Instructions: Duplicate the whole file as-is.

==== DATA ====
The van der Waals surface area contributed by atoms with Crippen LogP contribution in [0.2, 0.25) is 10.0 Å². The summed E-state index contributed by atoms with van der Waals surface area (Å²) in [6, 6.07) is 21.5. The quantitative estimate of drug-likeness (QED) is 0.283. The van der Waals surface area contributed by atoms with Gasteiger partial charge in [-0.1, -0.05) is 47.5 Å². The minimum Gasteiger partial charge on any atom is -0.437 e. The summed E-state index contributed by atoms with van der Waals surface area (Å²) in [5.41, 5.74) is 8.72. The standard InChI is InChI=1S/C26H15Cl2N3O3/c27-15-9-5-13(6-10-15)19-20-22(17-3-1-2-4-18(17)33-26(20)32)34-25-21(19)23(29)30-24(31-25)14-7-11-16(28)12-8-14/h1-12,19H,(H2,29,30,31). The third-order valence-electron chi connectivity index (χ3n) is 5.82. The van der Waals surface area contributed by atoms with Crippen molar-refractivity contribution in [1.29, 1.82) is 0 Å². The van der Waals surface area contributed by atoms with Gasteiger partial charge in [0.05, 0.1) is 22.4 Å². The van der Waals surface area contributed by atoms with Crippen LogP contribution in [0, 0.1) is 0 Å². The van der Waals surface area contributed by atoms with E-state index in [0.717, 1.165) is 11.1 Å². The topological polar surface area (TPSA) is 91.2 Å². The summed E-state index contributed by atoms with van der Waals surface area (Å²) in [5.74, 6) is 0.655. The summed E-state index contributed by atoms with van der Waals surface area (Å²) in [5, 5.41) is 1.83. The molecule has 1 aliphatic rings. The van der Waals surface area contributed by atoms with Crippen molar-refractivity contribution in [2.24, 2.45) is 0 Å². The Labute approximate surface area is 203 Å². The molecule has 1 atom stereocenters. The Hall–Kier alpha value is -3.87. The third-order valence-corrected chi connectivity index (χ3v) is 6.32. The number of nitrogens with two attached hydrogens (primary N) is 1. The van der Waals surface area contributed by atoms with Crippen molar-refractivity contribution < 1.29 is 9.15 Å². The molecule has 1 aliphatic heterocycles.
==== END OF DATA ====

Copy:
The van der Waals surface area contributed by atoms with Crippen LogP contribution in [0.2, 0.25) is 10.0 Å². The summed E-state index contributed by atoms with van der Waals surface area (Å²) in [6, 6.07) is 21.5. The quantitative estimate of drug-likeness (QED) is 0.283. The van der Waals surface area contributed by atoms with Gasteiger partial charge in [-0.1, -0.05) is 47.5 Å². The minimum Gasteiger partial charge on any atom is -0.437 e. The summed E-state index contributed by atoms with van der Waals surface area (Å²) in [5.41, 5.74) is 8.72. The standard InChI is InChI=1S/C26H15Cl2N3O3/c27-15-9-5-13(6-10-15)19-20-22(17-3-1-2-4-18(17)33-26(20)32)34-25-21(19)23(29)30-24(31-25)14-7-11-16(28)12-8-14/h1-12,19H,(H2,29,30,31). The third-order valence-electron chi connectivity index (χ3n) is 5.82. The van der Waals surface area contributed by atoms with Crippen molar-refractivity contribution in [1.29, 1.82) is 0 Å². The van der Waals surface area contributed by atoms with Gasteiger partial charge in [0.05, 0.1) is 22.4 Å². The van der Waals surface area contributed by atoms with Crippen LogP contribution in [0, 0.1) is 0 Å². The van der Waals surface area contributed by atoms with E-state index in [0.717, 1.165) is 11.1 Å². The topological polar surface area (TPSA) is 91.2 Å². The summed E-state index contributed by atoms with van der Waals surface area (Å²) in [5.74, 6) is 0.655. The summed E-state index contributed by atoms with van der Waals surface area (Å²) in [5, 5.41) is 1.83. The molecule has 1 aliphatic rings. The van der Waals surface area contributed by atoms with Crippen molar-refractivity contribution in [2.24, 2.45) is 0 Å². The Labute approximate surface area is 203 Å². The molecule has 1 atom stereocenters. The Hall–Kier alpha value is -3.87. The third-order valence-corrected chi connectivity index (χ3v) is 6.32. The number of nitrogens with two attached hydrogens (primary N) is 1. The van der Waals surface area contributed by atoms with Crippen molar-refractivity contribution < 1.29 is 9.15 Å². The molecule has 1 aliphatic heterocycles.